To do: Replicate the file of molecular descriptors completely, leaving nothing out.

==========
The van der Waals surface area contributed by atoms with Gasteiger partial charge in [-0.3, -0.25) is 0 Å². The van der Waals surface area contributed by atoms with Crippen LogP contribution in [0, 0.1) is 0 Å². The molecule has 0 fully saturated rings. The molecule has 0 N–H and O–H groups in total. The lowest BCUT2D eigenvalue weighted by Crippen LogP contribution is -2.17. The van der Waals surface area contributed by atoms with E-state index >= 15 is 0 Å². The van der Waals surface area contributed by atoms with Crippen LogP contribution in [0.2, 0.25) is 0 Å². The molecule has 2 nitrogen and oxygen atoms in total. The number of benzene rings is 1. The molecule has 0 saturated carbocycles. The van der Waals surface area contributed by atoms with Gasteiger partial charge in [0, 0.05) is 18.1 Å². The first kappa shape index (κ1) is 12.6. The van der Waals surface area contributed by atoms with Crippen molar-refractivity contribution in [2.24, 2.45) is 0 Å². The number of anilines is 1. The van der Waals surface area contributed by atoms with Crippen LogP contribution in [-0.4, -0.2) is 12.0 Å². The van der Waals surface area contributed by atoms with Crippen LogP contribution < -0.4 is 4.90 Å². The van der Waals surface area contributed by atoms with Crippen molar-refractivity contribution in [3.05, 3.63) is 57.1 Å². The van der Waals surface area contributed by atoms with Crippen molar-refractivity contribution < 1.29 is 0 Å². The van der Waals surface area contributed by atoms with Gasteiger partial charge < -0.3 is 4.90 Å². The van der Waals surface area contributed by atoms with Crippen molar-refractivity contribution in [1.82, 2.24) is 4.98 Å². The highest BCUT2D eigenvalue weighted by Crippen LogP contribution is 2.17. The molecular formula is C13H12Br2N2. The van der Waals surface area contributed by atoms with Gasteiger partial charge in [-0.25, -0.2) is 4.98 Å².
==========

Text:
The van der Waals surface area contributed by atoms with Gasteiger partial charge in [-0.3, -0.25) is 0 Å². The van der Waals surface area contributed by atoms with Crippen LogP contribution in [0, 0.1) is 0 Å². The molecule has 0 fully saturated rings. The molecule has 0 N–H and O–H groups in total. The lowest BCUT2D eigenvalue weighted by Crippen LogP contribution is -2.17. The van der Waals surface area contributed by atoms with E-state index >= 15 is 0 Å². The van der Waals surface area contributed by atoms with Crippen LogP contribution in [0.2, 0.25) is 0 Å². The molecule has 2 nitrogen and oxygen atoms in total. The number of benzene rings is 1. The molecule has 0 saturated carbocycles. The van der Waals surface area contributed by atoms with Gasteiger partial charge in [0, 0.05) is 18.1 Å². The first kappa shape index (κ1) is 12.6. The van der Waals surface area contributed by atoms with Crippen molar-refractivity contribution in [2.24, 2.45) is 0 Å². The number of anilines is 1. The van der Waals surface area contributed by atoms with Crippen LogP contribution in [-0.4, -0.2) is 12.0 Å². The van der Waals surface area contributed by atoms with Crippen LogP contribution < -0.4 is 4.90 Å². The van der Waals surface area contributed by atoms with Crippen molar-refractivity contribution in [3.05, 3.63) is 57.1 Å². The van der Waals surface area contributed by atoms with Crippen molar-refractivity contribution < 1.29 is 0 Å². The van der Waals surface area contributed by atoms with Gasteiger partial charge < -0.3 is 4.90 Å². The van der Waals surface area contributed by atoms with Crippen molar-refractivity contribution in [1.82, 2.24) is 4.98 Å². The highest BCUT2D eigenvalue weighted by Crippen LogP contribution is 2.17. The molecular formula is C13H12Br2N2. The van der Waals surface area contributed by atoms with Gasteiger partial charge in [-0.25, -0.2) is 4.98 Å².